In 2015 alone, the people of Japan’s generosity has continued to help those most vulnerable families with US$2.7m to cash-based assistance and US$3.7m to health care for Syrian refugees in Jordan, making it one of the biggest donors to our operation.  UNHCR Representative, Andrew Harper, is proud of the impact of the cash programme, “the financial support to families is ever more critical as winter closes in and temperatures drop to freezing overnight. The UNHCR system focuses not only on delivering assistance with dignity, but with efficiency, with overhead costs reduced to 0.58% and using iris scan software in a world first in refugee programming.”


Nami Asaka, the head of the UNHCR office in Irbid, the second city in Jordan and temporary home to 142,000 Syrians has witnessed this support first hand both at work and as Japanese national, ‘though geographically located far away, Japan is receiving asylum seekers from Syria and also has the responsibility as part of the international community to provide humanitarian support to those in need’.  Without the support, many Syrians would face stark decisions. Sheika, a Syrian mother alone in Jordan with her son, depends on the UNHCR financial assistance which provides $70 per month to cover rent, ‘without it, I would have to return to Syria.’

UNHCR protection staff meeting with refugees in Zaatari Refugee Camp. Photo: UNHCR/C Herwig

UNHCR protection staff meeting with refugees in Zaatari Refugee Camp. Photo: UNHCR/C Herwig


UNHCR is grateful to the people of Japan for the generous contribution since the beginning of the Syrian crisis. This has allowed UNHCR to maintain support to Syrians, including for registration, protection, shelter and infrastructure, non-food items, recreation activities and educational courses and winterization.



UNHCR study shows rapid deterioration in living conditions of Syrian refugees in Jordan

UN High Commissioner for Refugees António Guterres says large numbers of Syrian refugees are sliding into abject poverty, and at an alarming rate, due to the magnitude of the crisis and insufficient support from the international community.

Jordan / Syrian Refugees / Rimas, 2, looks out after her father in the Amman darkness.  Her father works selling coffee and tea in the streets illegally.  Only because of this work are they able to pay rent and keep a roof over their heads. / UNHCR / J. Kohler / August 2014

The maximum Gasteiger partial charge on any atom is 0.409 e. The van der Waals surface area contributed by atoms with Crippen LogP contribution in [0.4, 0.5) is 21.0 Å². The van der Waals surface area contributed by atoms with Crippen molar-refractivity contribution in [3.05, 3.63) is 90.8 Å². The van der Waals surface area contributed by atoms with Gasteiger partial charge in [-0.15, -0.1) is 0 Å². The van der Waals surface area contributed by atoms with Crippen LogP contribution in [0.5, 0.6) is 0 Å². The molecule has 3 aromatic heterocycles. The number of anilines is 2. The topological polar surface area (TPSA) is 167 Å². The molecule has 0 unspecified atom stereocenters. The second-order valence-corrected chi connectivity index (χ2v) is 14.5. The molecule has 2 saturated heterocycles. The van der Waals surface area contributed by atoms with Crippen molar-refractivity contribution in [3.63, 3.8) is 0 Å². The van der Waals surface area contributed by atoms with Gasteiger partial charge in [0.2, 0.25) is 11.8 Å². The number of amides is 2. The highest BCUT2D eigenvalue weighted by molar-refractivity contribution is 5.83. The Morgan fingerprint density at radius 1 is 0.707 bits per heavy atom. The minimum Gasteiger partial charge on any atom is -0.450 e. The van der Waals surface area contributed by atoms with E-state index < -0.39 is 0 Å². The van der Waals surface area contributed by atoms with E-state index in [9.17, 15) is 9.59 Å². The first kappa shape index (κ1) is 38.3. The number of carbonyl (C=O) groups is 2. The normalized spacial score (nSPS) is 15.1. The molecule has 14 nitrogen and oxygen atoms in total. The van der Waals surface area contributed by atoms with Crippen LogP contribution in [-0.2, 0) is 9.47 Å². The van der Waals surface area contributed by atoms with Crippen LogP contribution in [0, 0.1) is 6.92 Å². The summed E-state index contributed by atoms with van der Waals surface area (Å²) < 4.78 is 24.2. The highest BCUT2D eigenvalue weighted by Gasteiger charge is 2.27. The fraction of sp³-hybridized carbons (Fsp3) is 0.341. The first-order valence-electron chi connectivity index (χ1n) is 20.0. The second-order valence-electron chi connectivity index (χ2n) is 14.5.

Jordan / Syrian Refugees / Rimas, 2, looks out after her father in the Amman darkness. Her father works selling coffee and tea in the streets illegally. Only because of this work are they able to pay rent and keep a roof over their heads. / UNHCR / J. Kohler / August 2014

He made the statement at the launch of a new UNHCR study, Living in the Shadows, which reveals evidence of a deepening humanitarian crisis. High Commissioner Guterres is on a two-day visit to Jordan, where he will meet refugees profiled in the study in Amman and others at the Za’atari refugee camp.

“I am here to express my solidarity with Syrian refugees, as the impact of snowstorm Huda is still tangible and posing an even greater strain on their already dire living conditions.” Guterres is also meeting with Jordanian officials and with donors to coordinate efforts to improve living conditions for Syrian refugees and support the communities hosting them.

Conducted by UNHCR and International Relief and Development (IRD) the study is based on data from home visits with almost 150,000 Syrian refugees living outside of camps in Jordan in 2014.

According to the study, two-thirds of refugees across Jordan are now living below the national poverty line, and one in six Syrian refugee households is in abject poverty, with less than $40 per person per month to make ends meet.

Almost half of the households researchers visited had no heating, a quarter had unreliable electricity, and 20 per cent had no functioning toilet. Rental costs accounted for more than half of household expenditures, and refugee families were increasingly being forced to share accommodations with others to reduce costs.

“Unless the international community increases its support to refugees, families will opt for ever more drastic coping strategies,” Guterres said. “More children will drop out of school to work and more women will be at risk of exploitation, including survival sex.”

As the Syrian conflict approaches its fifth year, many refugees are becoming increasingly dependent on assistance. Jordan’s resources and infrastructure, too, have been stretched to the limit.